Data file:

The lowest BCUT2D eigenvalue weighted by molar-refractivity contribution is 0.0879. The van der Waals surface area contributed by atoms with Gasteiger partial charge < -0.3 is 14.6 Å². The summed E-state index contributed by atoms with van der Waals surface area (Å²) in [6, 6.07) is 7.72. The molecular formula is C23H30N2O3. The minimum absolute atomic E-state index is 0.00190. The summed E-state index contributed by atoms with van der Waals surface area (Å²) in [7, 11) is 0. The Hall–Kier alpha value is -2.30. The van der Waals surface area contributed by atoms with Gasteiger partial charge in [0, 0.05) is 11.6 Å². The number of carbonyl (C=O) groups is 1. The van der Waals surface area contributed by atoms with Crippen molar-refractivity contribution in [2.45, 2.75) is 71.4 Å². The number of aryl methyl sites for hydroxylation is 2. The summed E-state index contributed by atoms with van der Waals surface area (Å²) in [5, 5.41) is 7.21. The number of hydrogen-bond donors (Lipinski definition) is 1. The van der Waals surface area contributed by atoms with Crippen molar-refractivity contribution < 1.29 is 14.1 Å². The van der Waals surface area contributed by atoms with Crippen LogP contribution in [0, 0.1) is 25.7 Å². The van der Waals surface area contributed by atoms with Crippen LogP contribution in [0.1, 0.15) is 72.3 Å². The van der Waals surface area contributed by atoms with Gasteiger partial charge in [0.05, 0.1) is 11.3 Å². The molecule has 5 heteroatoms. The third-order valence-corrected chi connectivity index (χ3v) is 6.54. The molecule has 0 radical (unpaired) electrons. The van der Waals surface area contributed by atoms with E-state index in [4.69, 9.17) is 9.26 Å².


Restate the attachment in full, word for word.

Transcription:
The lowest BCUT2D eigenvalue weighted by molar-refractivity contribution is 0.0879. The van der Waals surface area contributed by atoms with Gasteiger partial charge < -0.3 is 14.6 Å². The summed E-state index contributed by atoms with van der Waals surface area (Å²) in [6, 6.07) is 7.72. The molecular formula is C23H30N2O3. The minimum absolute atomic E-state index is 0.00190. The summed E-state index contributed by atoms with van der Waals surface area (Å²) in [7, 11) is 0. The Hall–Kier alpha value is -2.30. The van der Waals surface area contributed by atoms with Gasteiger partial charge in [0, 0.05) is 11.6 Å². The number of carbonyl (C=O) groups is 1. The van der Waals surface area contributed by atoms with Crippen molar-refractivity contribution in [2.45, 2.75) is 71.4 Å². The number of aryl methyl sites for hydroxylation is 2. The summed E-state index contributed by atoms with van der Waals surface area (Å²) in [5, 5.41) is 7.21. The number of hydrogen-bond donors (Lipinski definition) is 1. The van der Waals surface area contributed by atoms with Crippen molar-refractivity contribution < 1.29 is 14.1 Å². The van der Waals surface area contributed by atoms with Crippen LogP contribution in [0, 0.1) is 25.7 Å². The van der Waals surface area contributed by atoms with Crippen LogP contribution in [0.1, 0.15) is 72.3 Å². The van der Waals surface area contributed by atoms with Gasteiger partial charge in [0.05, 0.1) is 11.3 Å². The molecule has 5 heteroatoms. The third-order valence-corrected chi connectivity index (χ3v) is 6.54. The molecule has 0 radical (unpaired) electrons. The van der Waals surface area contributed by atoms with E-state index in [4.69, 9.17) is 9.26 Å².